My next effort was to process in smaller batches but because batches don’t all take the same amount of time it was necessary to time each batch and dynamically resize the batches so we always fall inside this 60 second window (it was actually a 10 second window, just to be on the safe side). The idea being that if we read smaller batches but more frequently, the other end will be less inclined to reset the connection.
No dice. The above idea of artificially shaping the traffic is actually pretty naive. I didn’t realise, until digging into this problem, how many layers of buffering there are between the application and the kernel. Just because the application is consuming at a given rate doesn’t mean that data isn’t being buffered lower down.
Shaping traffic at the application level would be a very hard task. Hosts using TCP negotiate a “window size” (more on this in a minute) when the initial SYN/SYN-ACK/ACK handshake is taking place and dynamically resize throughout the connection’s life. This information isn’t communicated to the application layer. It would be very hard to know if your read on a socket triggered a network read or not, though I suppose you could guarantee it by always reading a number of bytes equal to the size of the receive buffer… This may depend on your language’s implementation of socket communication, though, and if you have libraries between you and the socket doing their own buffering. Food for thought.
TCP and the sliding window
Feeling disheartened and defeated, I decided to read up on the nitty-gritty details of TCP. I was convinced we were doing something wrong somewhere. My main source of information was the fantastic TCP/IP Guide. I’ll give a brief overview of the details that led me to what I believe is the answer.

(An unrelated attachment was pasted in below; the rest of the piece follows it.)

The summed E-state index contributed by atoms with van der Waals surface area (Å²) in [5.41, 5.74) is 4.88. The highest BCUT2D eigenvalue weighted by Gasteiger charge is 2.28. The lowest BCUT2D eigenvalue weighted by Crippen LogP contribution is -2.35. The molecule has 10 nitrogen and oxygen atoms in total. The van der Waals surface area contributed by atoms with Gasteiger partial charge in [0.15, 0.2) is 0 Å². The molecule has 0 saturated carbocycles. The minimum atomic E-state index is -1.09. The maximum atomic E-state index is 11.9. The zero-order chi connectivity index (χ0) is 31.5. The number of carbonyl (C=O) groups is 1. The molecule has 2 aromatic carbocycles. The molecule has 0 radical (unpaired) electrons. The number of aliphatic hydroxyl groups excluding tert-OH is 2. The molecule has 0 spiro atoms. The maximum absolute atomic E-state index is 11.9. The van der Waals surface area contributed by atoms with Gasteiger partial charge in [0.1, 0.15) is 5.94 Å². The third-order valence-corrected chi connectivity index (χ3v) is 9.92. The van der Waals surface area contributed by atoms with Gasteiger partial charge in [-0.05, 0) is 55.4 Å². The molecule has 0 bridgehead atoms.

TCP is a connection-oriented protocol. This means that to communicate with a remote host, you need to negotiate and maintain a connection with it. This is done by first sending a SYN (synchronise) packet, then the remote host sends a SYN-ACK (synchronize-acknowledge) back, and finally you send an ACK (acknowledge). This establishes the connection between you and the remote host and the socket remains open until a FIN (finish) or a RST (reset) packet is sent.
TCP creates an abstraction which guarantees that between two applications you can send a stream of bytes that will be presented in the correct order and in an uncorrupted state. It guarantees this by requiring all data to be acknowledged after being sent. If the data isn’t acknowledged, it gets retransmitted until it is. This is a gross oversimplification but it’ll do for now.